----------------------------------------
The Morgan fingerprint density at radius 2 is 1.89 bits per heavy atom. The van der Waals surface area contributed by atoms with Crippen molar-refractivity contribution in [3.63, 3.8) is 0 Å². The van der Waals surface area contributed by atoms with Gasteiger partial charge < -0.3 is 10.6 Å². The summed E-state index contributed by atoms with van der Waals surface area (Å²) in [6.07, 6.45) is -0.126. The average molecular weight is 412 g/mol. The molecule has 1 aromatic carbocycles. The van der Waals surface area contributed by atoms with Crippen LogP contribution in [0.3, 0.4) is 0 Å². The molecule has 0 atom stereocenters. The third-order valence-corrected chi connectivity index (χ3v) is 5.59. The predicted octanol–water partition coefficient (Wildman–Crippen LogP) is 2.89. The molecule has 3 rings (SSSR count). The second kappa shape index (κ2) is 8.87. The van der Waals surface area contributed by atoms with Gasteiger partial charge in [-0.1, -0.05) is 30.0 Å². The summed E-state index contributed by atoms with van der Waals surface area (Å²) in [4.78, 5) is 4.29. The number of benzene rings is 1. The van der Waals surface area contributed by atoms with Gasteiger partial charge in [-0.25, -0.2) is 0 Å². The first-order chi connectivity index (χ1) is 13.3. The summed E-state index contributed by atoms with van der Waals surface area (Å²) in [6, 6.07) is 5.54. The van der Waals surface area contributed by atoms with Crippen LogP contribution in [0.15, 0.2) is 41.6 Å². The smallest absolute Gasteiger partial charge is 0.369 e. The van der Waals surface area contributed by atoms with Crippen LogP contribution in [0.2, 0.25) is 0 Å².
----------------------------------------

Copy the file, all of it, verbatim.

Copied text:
The Morgan fingerprint density at radius 2 is 1.89 bits per heavy atom. The van der Waals surface area contributed by atoms with Crippen molar-refractivity contribution in [3.63, 3.8) is 0 Å². The van der Waals surface area contributed by atoms with Gasteiger partial charge < -0.3 is 10.6 Å². The summed E-state index contributed by atoms with van der Waals surface area (Å²) in [6.07, 6.45) is -0.126. The average molecular weight is 412 g/mol. The molecule has 1 aromatic carbocycles. The van der Waals surface area contributed by atoms with Crippen LogP contribution in [0.3, 0.4) is 0 Å². The molecule has 0 atom stereocenters. The third-order valence-corrected chi connectivity index (χ3v) is 5.59. The predicted octanol–water partition coefficient (Wildman–Crippen LogP) is 2.89. The molecule has 3 rings (SSSR count). The second kappa shape index (κ2) is 8.87. The van der Waals surface area contributed by atoms with Gasteiger partial charge in [-0.1, -0.05) is 30.0 Å². The summed E-state index contributed by atoms with van der Waals surface area (Å²) in [4.78, 5) is 4.29. The number of benzene rings is 1. The van der Waals surface area contributed by atoms with Gasteiger partial charge in [-0.25, -0.2) is 0 Å². The first-order chi connectivity index (χ1) is 13.3. The summed E-state index contributed by atoms with van der Waals surface area (Å²) in [6, 6.07) is 5.54. The van der Waals surface area contributed by atoms with Crippen LogP contribution in [0.15, 0.2) is 41.6 Å². The smallest absolute Gasteiger partial charge is 0.369 e. The van der Waals surface area contributed by atoms with Crippen LogP contribution in [0.2, 0.25) is 0 Å².